Algebra
posted by y912f on .
91. Find the domain of: y=3x+1
a. all negative numbers
b. x>0
c. all real numbers
d. x=3
Can someone please show the work and how to solve this problem. There are many of these in my lessons and I don't understand how to solve them. Do you solve for x?

The domain is all values of x for which the equation "makes sense" and can be used to calculate y. In this case, the answer is c (all real numbers).

No. You just inspect the function (in this case (3x+1) and see if there are any values of x that would violate the fundamental laws of math. For instance, if you had (3x+1)/(x+3) then the domain would be all values of x EXCEPT x=3, as division by zero is NOT allowed. In your case, the domain of x is (best answer: all real numbers). X can assume any value (real or imaginary), but I suppose you are not into complex numbers yet. Let me let you jump ahead and look at that(I am so kind and generous).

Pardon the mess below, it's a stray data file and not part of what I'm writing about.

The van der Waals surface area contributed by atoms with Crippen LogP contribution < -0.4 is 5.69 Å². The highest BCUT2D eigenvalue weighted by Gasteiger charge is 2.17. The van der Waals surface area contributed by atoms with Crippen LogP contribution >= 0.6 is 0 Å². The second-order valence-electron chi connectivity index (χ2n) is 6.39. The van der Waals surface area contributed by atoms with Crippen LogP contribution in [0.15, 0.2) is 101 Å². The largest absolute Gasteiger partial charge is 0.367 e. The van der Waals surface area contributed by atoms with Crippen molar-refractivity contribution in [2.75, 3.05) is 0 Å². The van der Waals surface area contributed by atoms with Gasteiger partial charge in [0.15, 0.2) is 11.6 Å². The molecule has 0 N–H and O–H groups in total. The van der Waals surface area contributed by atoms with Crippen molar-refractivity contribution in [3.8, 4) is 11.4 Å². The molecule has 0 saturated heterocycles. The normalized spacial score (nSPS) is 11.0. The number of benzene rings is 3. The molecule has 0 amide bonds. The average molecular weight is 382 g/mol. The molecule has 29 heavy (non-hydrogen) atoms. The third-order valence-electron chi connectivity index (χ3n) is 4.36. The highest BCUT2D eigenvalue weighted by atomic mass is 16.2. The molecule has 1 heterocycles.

What if f(x)=x/(x^2+1) Well, division by zero is not allowed, so x= sqrt(1) is not allowed, but that is an imaginary number. So the domain for x here is all values, real and imaginary, except x=i (i=sqrt(1))
In your problem above, all real x are allowed.
Here is a good explanation: http://www.analyzemath.com/DomainRange/DomainRange.html